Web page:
How Much J&K Spends Daily And Where?

Jammu and Kashmir government will be spending Rs 243.59 daily which is whopping expenditure for a population of slightly more than 1.25 crore people living across 22 districts of the state.

Though the exact details on daily basis may not be possible broadly it will look like this: Rs 95.03 crore will go as salaries and pensions to 525863 employees of the state government on daily basis. The state government will spend Rs 21.09 crore on power purchase on a daily basis as Rs 24.78 crore will go as repayment of loans and interests on a daily basis. The developmental activities will cost the government almost Rs 60 crore on daily basis. More than Rs 2 crore is the daily expenditure for the state government to manage the assets it has created. Though the central government will provide the state government with an amount of Rs 4.86 crore on daily basis under SRE, the state will be spending much more to the security-related issue on daily basis.

How Is The Public Finance Behaving?

There might be specific grants for special schemes in the budget but the larger thing is that this is the first budget of the state government since 1995 that was literally and practically drafted by the state Finance Department, this time led by Finance Secretary Naveen Choudhary. He has been holding the finance department since 2015 and has been part of the gradual makeover of the department.

By and large, the fundamentals of the public finances have remained intact. There are certain observations which are important to mention.

The data that is part of the budget 2019-20 suggests that the percentage of state’s own resources to the overall state GDP is getting slightly compromised in the next fiscal. The revised estimates of the current fiscal suggest that the state’s own resources were making 10.88 per cent of the GSDP of the state and they will have a marginal fall to 10.72 per cent in the next fiscal. However, the percentage of the state’s tax revenue to the GSDP is marginal improving from 7.27 per cent to 7.29 per cent.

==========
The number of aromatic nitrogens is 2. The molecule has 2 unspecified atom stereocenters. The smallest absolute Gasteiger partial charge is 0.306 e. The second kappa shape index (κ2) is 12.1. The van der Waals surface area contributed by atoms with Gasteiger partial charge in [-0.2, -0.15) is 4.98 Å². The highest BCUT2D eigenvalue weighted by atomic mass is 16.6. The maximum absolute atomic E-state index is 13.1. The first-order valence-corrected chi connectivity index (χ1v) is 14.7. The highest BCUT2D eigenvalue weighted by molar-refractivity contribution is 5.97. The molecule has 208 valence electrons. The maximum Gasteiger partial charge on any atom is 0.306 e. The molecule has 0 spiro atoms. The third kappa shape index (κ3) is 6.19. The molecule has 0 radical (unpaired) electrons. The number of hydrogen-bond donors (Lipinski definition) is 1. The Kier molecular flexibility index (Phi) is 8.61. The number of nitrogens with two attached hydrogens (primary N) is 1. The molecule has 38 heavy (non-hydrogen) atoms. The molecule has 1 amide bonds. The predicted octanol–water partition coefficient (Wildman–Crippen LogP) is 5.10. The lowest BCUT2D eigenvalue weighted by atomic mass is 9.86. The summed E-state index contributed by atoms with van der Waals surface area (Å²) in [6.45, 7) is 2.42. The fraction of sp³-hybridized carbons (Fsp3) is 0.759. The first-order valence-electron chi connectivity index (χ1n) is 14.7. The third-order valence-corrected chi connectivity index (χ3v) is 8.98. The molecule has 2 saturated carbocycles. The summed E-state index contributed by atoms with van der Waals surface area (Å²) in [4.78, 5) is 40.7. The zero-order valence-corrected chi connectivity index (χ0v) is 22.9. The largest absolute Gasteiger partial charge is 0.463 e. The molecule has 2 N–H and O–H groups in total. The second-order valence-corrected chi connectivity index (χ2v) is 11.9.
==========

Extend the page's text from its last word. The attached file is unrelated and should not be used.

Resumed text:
The Jammu and Kashmir state continues to be revenue surplus. While the revenue receipts are improving from Rs 66180 crore in current fiscal to Rs 71193 crore in the next fiscal, the revenue expenditure is getting down: from Rs 59042 crore to Rs 58442 crore. This flexibility in better revenue availability is helping the state deploy more funds on the capital side. In the current fiscal, a surplus revenue of Rs 7138 crore was deployed to the capital side and in the next fiscal, the budget documents suggest the state will have Rs 12751 crore available in the revenue kitty for deploying in the CapEx side.

The data also suggests that the gap between the capital receipts and the expenditure continues to follow the trajectory that was set in 2015-16 – the capital receipts (debts), as part of the overall income, must go down and capital expenditure as part of overall expenditure must improve. The capital receipts have gone marginally down from Rs 13411 crore in current fiscal to Rs 13378 crore in the next fiscal. The capital expenditure has appreciated from Rs 30425 crore to Rs 30469 crore.